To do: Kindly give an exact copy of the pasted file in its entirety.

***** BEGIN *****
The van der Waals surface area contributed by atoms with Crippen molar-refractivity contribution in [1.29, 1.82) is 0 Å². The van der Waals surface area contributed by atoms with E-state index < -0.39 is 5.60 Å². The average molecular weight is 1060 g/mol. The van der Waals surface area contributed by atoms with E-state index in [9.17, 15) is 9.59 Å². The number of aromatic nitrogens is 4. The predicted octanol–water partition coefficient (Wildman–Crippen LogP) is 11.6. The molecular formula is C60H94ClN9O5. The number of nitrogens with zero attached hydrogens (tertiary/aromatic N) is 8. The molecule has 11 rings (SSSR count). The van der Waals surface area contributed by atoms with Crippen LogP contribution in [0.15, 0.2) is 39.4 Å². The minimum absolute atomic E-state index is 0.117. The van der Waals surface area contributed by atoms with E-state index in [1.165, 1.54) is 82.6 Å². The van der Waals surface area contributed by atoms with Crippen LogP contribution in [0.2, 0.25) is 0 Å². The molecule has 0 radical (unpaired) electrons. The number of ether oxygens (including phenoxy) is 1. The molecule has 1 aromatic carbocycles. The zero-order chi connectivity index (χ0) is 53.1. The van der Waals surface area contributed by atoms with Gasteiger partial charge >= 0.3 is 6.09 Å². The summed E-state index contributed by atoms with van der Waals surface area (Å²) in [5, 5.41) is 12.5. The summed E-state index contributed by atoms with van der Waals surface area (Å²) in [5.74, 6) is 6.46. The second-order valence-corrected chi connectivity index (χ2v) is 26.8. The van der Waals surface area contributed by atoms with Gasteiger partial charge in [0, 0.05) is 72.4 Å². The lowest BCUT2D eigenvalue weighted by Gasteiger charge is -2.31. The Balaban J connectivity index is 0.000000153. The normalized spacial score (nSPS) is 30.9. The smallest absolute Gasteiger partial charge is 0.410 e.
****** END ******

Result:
The van der Waals surface area contributed by atoms with Crippen molar-refractivity contribution in [1.29, 1.82) is 0 Å². The van der Waals surface area contributed by atoms with E-state index < -0.39 is 5.60 Å². The average molecular weight is 1060 g/mol. The van der Waals surface area contributed by atoms with E-state index in [9.17, 15) is 9.59 Å². The number of aromatic nitrogens is 4. The predicted octanol–water partition coefficient (Wildman–Crippen LogP) is 11.6. The molecular formula is C60H94ClN9O5. The number of nitrogens with zero attached hydrogens (tertiary/aromatic N) is 8. The molecule has 11 rings (SSSR count). The van der Waals surface area contributed by atoms with Crippen LogP contribution in [0.15, 0.2) is 39.4 Å². The minimum absolute atomic E-state index is 0.117. The van der Waals surface area contributed by atoms with E-state index in [1.165, 1.54) is 82.6 Å². The van der Waals surface area contributed by atoms with Crippen LogP contribution in [0.2, 0.25) is 0 Å². The molecule has 0 radical (unpaired) electrons. The number of ether oxygens (including phenoxy) is 1. The molecule has 1 aromatic carbocycles. The zero-order chi connectivity index (χ0) is 53.1. The van der Waals surface area contributed by atoms with Gasteiger partial charge >= 0.3 is 6.09 Å². The summed E-state index contributed by atoms with van der Waals surface area (Å²) in [5, 5.41) is 12.5. The summed E-state index contributed by atoms with van der Waals surface area (Å²) in [5.74, 6) is 6.46. The second-order valence-corrected chi connectivity index (χ2v) is 26.8. The van der Waals surface area contributed by atoms with Gasteiger partial charge in [0, 0.05) is 72.4 Å². The lowest BCUT2D eigenvalue weighted by Gasteiger charge is -2.31. The Balaban J connectivity index is 0.000000153. The normalized spacial score (nSPS) is 30.9. The smallest absolute Gasteiger partial charge is 0.410 e.